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  1. #161
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    Quote Originally Posted by implmex View Post
    Oh yeah...while I'm at it: resist the urge to try to make this work like a Maag gear grinder.
    That's how I would do it tho I mean, he's got the linear in Z and the rotary in B, why not ? It's no harder than the animations that David M has been making. In fact, it's the same. Borrow that algorithm

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    Hi EmanuelGoldstein:
    My reasons for arguing against the Maag gear grinding process for this OP and this adaptation of it are twofold.
    First, it adds some complexity to the programming that I would not personally spend the time on because I'm not sure it would make a significantly better gear or make it much faster.

    The second and more important one is the fact that a Maag uses angled, flat faced, relatively large grinding wheels whereas the Speedio will need to use a relatively small cutter whose angled faces are cones.
    My expectation is that the traverse rate across the face of the gear would have to be very slow to avoid significantly scalloping the tooth faces and flanks when milling while rocking the gear, whereas the grinding wheels makes any potential scallops virtually undetectable since the wheels are so big and flat.
    Of course, making a bunch of linear passes with a rack shaped cutter means that the involute profile that's developed is a bunch of tiny flats. but that can be mitigated by making lots of passes with small angular increments of rotation, and if it's good enough for Sunderlands and Maag shapers it should be good enough for us all.

    Cheers

    Marcus
    Implant Mechanix • Design & Innovation > HOME
    Vancouver Wire EDM -- Wire EDM Machining

  3. #163
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    Quote Originally Posted by implmex View Post
    The second and more important one is the fact that a Maag uses angled, flat faced, relatively large grinding wheels whereas the Speedio will need to use a relatively small cutter whose angled faces are cones.
    Hobbing makes scallops, too. The arcs are the diameter of the hob, so as long as your cutter is larger than a hob (usually about 3 or 4 inches) then you will get an equal or better surface than hobbing.

    Also, on the smaller Maags, the more normal method of grinding is called "zero degree" - your video shows the wheels angled at 20* using the larger flat surface, but in really accurate stuff it's more common to use the other edge, with a really small contact area.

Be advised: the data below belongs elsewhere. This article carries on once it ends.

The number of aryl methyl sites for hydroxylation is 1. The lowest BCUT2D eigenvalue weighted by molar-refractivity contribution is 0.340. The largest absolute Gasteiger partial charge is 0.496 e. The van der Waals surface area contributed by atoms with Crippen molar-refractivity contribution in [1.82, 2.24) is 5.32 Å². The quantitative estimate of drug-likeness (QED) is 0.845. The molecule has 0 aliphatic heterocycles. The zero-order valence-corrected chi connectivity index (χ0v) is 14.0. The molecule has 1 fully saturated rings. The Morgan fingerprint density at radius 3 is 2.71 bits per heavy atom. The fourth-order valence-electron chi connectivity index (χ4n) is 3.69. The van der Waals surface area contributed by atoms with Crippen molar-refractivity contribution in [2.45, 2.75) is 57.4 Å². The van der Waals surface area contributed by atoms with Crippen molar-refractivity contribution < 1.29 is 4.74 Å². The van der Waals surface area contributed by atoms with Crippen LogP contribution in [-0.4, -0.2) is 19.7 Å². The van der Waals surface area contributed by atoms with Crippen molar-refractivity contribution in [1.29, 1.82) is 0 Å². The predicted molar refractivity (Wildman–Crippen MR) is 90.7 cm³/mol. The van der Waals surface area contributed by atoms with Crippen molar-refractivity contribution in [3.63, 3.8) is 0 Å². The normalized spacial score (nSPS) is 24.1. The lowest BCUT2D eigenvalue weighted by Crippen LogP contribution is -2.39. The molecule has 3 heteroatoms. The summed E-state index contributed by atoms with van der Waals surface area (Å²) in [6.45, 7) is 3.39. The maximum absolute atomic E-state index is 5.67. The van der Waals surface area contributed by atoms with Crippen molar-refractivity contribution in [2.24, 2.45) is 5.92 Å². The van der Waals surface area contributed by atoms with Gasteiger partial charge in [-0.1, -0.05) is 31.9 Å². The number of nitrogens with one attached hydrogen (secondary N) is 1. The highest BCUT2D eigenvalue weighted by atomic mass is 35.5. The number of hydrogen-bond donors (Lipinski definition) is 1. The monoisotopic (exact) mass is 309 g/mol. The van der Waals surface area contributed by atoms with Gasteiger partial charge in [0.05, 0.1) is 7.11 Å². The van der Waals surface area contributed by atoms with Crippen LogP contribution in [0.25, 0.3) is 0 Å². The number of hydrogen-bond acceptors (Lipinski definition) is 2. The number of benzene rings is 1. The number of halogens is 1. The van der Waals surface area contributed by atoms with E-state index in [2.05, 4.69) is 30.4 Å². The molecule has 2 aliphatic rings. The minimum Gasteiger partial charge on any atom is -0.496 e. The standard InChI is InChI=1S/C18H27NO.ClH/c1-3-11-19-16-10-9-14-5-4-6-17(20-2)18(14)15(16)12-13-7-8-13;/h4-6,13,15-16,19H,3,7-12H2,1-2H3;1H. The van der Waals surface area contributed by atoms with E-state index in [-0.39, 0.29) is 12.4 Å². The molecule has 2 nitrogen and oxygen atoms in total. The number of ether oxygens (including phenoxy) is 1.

Pratt & Whitneys were interesting, they used huge (20" or 22") wheels and didn't bother traversing at all, just ignored the (minute) amount of curvature. Sometimes you can see that on some Fellows shaper cutters by looking in the roots for an arc.

    My expectation is that the traverse rate across the face of the gear would have to be very slow to avoid significantly scalloping the tooth faces and flanks when milling while rocking the gear, whereas the grinding wheels makes any potential scallops virtually undetectable since the wheels are so big and flat.
    Look at a hobbed part. They are all scalloped The feedrate determines the width of the scallops. If you look in the root it is more obvious, a helix running around the part at the feedrate of the hob through the blank.

    Of course, making a bunch of linear passes with a rack shaped cutter means that the involute profile that's developed is a bunch of tiny flats.
    Except for form grinding and shaving, all tooth cutting methods leave a succession of tiny flats

    (Or tiny arcs in some cases, but same deal)

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    Hi again EmanuelGoldstein:
    I just want to take a moment to thank you for your participation in this thread.
    I got a huge amount of super good knowledge and experience from you, and I really appreciate it.
    Thank you Sir!

    Cheers

    Marcus
    Implant Mechanix • Design & Innovation > HOME
    Vancouver Wire EDM -- Wire EDM Machining
    Last edited by implmex; 06-23-2019 at 12:39 AM.

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  6. #165
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    Quote Originally Posted by implmex View Post
    Hi again EmanuelGoldstein:
    I just want to take a moment to thank you for your participation in this thread.
    I got a huge mount of super good knowledge and experience from you, and I really appreciate it.
    Thank you Sir!

    Cheers

    Marcus
    Implant Mechanix • Design & Innovation > HOME
    Vancouver Wire EDM -- Wire EDM Machining
    I agree with Marcus, it is much appreciated!

    Best regards,

    David

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    Quote Originally Posted by implmex View Post
    Hi again EmanuelGoldstein:
    I just want to take a moment to thank you for your participation in this thread.
    I got a huge mount of super good knowledge and experience from you, and I really appreciate it.
    Thank you Sir!

    Cheers

    Marcus
    I second this, thank you EmanuelGoldstein.

    Also thank you Zahnrad Kopf.

    Also, big thanks to motion guru as well.

    This thread has been tremendously valuable.
    The expertise on this forum is phenomenal.


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